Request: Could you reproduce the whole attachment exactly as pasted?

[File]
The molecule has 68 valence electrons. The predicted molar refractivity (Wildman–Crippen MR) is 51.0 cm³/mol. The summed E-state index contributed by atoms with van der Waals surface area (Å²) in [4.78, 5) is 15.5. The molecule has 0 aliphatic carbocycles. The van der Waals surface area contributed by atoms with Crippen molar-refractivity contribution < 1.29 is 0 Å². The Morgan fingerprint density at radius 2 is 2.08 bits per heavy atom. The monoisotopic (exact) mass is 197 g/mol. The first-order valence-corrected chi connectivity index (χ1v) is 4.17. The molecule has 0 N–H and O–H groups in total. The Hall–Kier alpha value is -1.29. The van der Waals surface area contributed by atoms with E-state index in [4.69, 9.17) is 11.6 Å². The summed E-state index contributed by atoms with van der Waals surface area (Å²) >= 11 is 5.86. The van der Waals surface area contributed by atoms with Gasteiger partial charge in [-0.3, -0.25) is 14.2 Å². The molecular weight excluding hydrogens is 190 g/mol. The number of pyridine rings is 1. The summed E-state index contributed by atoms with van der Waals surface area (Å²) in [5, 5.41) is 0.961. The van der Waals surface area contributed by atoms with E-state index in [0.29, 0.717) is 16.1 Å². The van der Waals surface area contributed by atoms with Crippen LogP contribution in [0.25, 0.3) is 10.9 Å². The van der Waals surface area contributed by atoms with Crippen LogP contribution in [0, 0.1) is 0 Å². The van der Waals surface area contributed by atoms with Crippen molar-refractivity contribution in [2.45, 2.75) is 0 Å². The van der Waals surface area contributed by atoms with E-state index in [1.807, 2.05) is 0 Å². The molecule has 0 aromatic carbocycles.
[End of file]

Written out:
The molecule has 68 valence electrons. The predicted molar refractivity (Wildman–Crippen MR) is 51.0 cm³/mol. The summed E-state index contributed by atoms with van der Waals surface area (Å²) in [4.78, 5) is 15.5. The molecule has 0 aliphatic carbocycles. The van der Waals surface area contributed by atoms with Crippen molar-refractivity contribution < 1.29 is 0 Å². The Morgan fingerprint density at radius 2 is 2.08 bits per heavy atom. The monoisotopic (exact) mass is 197 g/mol. The first-order valence-corrected chi connectivity index (χ1v) is 4.17. The molecule has 0 N–H and O–H groups in total. The Hall–Kier alpha value is -1.29. The van der Waals surface area contributed by atoms with E-state index in [4.69, 9.17) is 11.6 Å². The summed E-state index contributed by atoms with van der Waals surface area (Å²) >= 11 is 5.86. The van der Waals surface area contributed by atoms with Gasteiger partial charge in [-0.3, -0.25) is 14.2 Å². The molecular weight excluding hydrogens is 190 g/mol. The number of pyridine rings is 1. The summed E-state index contributed by atoms with van der Waals surface area (Å²) in [5, 5.41) is 0.961. The van der Waals surface area contributed by atoms with E-state index in [0.29, 0.717) is 16.1 Å². The van der Waals surface area contributed by atoms with Crippen LogP contribution in [0.25, 0.3) is 10.9 Å². The van der Waals surface area contributed by atoms with Crippen LogP contribution in [0, 0.1) is 0 Å². The van der Waals surface area contributed by atoms with Crippen molar-refractivity contribution in [2.45, 2.75) is 0 Å². The van der Waals surface area contributed by atoms with E-state index in [1.807, 2.05) is 0 Å². The molecule has 0 aromatic carbocycles.